Monday, May 20, 2019

Tricksters and oceans (Following folktales around the world 107. - Cape Verde)

Today I continue the blog series titled Following folktales around the world! If you would like to know what the series is all about, you can find the introduction post here. You can find all posts here, or you can follow the series on Facebook!

Folk-lore from the Cape Verde Islands
Elsie Clews Parsons
American Folk-Lore Society, 1923.

Elsie Clews Parsons was a very prolific collector; I read a lot of her books for the Caribbean countries. The 133 folktales in this book were collected by her from Cape Verde immigrants settled in the US. At the beginning of the 20th century, they formed closed communities, often separated by island even in their new home. Parsons collected the tales with the help of a Cape Verde interpreter, who first translated them to standard Portuguese, and then to English. Storytelling was a community event that Parsons participated in. She recorded variants for most of the stories, and each one comes with abundant footnotes and comments, pointing out the variations in plot and motif.


One of my favorite stories in the book was the tale of The girl who would dance. I liked it for its symbolism: A girl was chased away from home because she wanted to dance all the time and do nothing else. She allowed a seven-headed dragon into her new home, who kidnapped her. She sang a desperate song, asking for help from her parents, godparents, and friends, but everyone told her to give in, this was the fate of women. Eventually, her olderst friend rescued her when she asked, and she ended up sharing his house, living together "as brother and sister." Another favorite was The magic ship and the three temptresses. In this one, the middle son (!) was the hero; he was also mute, and communicated with everyone in writing. He set out for Australia on a ship, got into a naval battle with a mysterious vessel that surfaced from below the ocean, traveled to the underwater realm, found a wife, lost her, rescued her again, and even got his voice back.
Among the many trickster tales in the book, I enjoyed the one about Uncle Caramba, and how he made a transatlantic trip by tricking people into thinking he was an excellent sailor, champion swimmer, and fortune-teller - while he didn't actually do any work. 
Good Maria and Bad Maria was a fascinating variant of the Kind and Unkind Girls tale type. Here, Good Maria was rewarded with the power that "her smile summoned clouds, and her laughter brought rain", while Bad Maria was punished so that "her smile summoned wind, her laughter brought a storm." I'm not sure which one is better or worse.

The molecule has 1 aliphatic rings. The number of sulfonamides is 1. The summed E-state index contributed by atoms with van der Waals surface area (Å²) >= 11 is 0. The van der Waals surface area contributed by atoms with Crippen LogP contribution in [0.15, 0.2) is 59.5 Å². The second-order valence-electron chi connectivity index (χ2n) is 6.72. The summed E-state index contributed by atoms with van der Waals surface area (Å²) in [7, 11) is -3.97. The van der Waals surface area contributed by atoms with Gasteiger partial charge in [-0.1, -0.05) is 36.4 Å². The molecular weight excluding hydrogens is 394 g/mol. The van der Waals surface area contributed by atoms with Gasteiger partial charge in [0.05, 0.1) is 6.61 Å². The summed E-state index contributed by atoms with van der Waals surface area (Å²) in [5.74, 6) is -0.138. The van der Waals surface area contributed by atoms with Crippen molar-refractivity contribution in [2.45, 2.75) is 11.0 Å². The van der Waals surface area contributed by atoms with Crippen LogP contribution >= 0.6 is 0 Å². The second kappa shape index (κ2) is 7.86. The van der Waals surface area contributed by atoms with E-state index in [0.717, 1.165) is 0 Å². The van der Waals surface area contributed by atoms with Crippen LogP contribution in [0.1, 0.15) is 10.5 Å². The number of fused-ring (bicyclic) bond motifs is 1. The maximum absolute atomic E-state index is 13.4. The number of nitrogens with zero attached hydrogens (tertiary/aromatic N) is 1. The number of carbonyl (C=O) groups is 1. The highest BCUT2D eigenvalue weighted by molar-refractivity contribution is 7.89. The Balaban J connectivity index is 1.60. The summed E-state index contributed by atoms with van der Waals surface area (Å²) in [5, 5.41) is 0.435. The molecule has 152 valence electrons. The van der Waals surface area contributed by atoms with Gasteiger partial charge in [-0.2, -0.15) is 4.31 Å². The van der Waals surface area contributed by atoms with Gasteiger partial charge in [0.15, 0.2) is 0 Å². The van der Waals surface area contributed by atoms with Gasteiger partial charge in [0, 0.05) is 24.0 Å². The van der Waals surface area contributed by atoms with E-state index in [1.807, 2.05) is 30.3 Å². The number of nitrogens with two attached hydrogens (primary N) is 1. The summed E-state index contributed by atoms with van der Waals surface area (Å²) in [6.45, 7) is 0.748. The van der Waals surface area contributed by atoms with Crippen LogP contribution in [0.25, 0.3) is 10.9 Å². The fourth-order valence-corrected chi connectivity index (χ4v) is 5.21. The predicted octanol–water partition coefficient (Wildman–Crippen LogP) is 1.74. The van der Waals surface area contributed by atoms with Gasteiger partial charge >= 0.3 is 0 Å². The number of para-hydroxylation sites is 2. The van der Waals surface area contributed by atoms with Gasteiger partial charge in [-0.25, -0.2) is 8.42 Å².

One of the most amusing stories in the book was that of The things that talked - namely, a fig tree, a dog, and a stick, effectively freaking out some humans just for fun.


Parsons points out in the introduction that the Cape Verde folktale repertoire mostly features internationally known tale types, and many of them are familiar to the European reader. The book features many classics such as Ali Baba (and the Seven robbers), the Seven Kids (although there were only three of them, and an ant saved them from the wolf's belly), Three kidnapped princesses (here rescued by a hero raised by a donkey), Treasures of the giant (Frigajonsi), Extraordinary helpers (three of them, who rescued a girl who married a serpent), Three gifts (with a mirror that showed the past, very useful), Magic Flight (several variants), Fish lover (last time I encountered this was in the Caribbean), Brementown musicians, Fortunatus (who killed off the whole royal family in the end), King's hares (the very adult version), Golden-haired hardener (raised by a shark), Dancing princesses (rejected by the hero, but one of the tales actually listed all the dances!), Man in search of his luck (or rather, a woman, visiting the Mother of the Sun), and Magician's Apprentice.
Of course this book did not lack animals running a race - one variant featured a mollusk and a dolphin, while another had turtle and gazelle.
The resident tricksters were Wolf and his Nephew - Wolf was usually tricked by his clever nephew, although in some cases he was the smart one. A human trickster (and liar) named Little John also appeared in multiple stories. There were many classic trickster tale types, such as the Tar Baby, and the one where Rabbit got Elephant and Whale (or Elephant and Wolf) to play tug-o-war.

Where to next?


  1. I love trickster tales! This sounds like an amazing collection. That era was quite a time for collecting folk tales, wasn’t it?